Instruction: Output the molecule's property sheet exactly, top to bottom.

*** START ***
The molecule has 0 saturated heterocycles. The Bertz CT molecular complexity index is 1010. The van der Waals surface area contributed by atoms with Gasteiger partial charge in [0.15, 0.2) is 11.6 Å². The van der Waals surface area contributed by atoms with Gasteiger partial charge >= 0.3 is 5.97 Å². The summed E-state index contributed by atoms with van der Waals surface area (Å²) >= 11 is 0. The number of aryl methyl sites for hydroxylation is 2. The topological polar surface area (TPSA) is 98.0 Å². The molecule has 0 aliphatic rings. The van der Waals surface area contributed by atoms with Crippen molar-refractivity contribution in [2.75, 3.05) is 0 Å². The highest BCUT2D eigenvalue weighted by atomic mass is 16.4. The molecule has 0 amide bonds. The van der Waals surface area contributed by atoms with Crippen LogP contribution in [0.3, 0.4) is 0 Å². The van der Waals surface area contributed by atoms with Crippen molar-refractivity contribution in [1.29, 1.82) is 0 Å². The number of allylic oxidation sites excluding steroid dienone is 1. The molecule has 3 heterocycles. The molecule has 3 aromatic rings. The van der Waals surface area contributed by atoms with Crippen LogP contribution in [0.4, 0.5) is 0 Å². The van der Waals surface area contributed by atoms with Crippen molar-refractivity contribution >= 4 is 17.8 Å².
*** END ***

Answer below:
The molecule has 0 saturated heterocycles. The Bertz CT molecular complexity index is 1010. The van der Waals surface area contributed by atoms with Gasteiger partial charge in [0.15, 0.2) is 11.6 Å². The van der Waals surface area contributed by atoms with Gasteiger partial charge >= 0.3 is 5.97 Å². The summed E-state index contributed by atoms with van der Waals surface area (Å²) >= 11 is 0. The number of aryl methyl sites for hydroxylation is 2. The topological polar surface area (TPSA) is 98.0 Å². The molecule has 0 aliphatic rings. The van der Waals surface area contributed by atoms with Crippen molar-refractivity contribution in [2.75, 3.05) is 0 Å². The highest BCUT2D eigenvalue weighted by atomic mass is 16.4. The molecule has 0 amide bonds. The van der Waals surface area contributed by atoms with Crippen LogP contribution in [0.3, 0.4) is 0 Å². The van der Waals surface area contributed by atoms with Crippen molar-refractivity contribution in [1.29, 1.82) is 0 Å². The number of allylic oxidation sites excluding steroid dienone is 1. The molecule has 3 heterocycles. The molecule has 3 aromatic rings. The van der Waals surface area contributed by atoms with Crippen LogP contribution in [0.4, 0.5) is 0 Å². The van der Waals surface area contributed by atoms with Crippen molar-refractivity contribution >= 4 is 17.8 Å².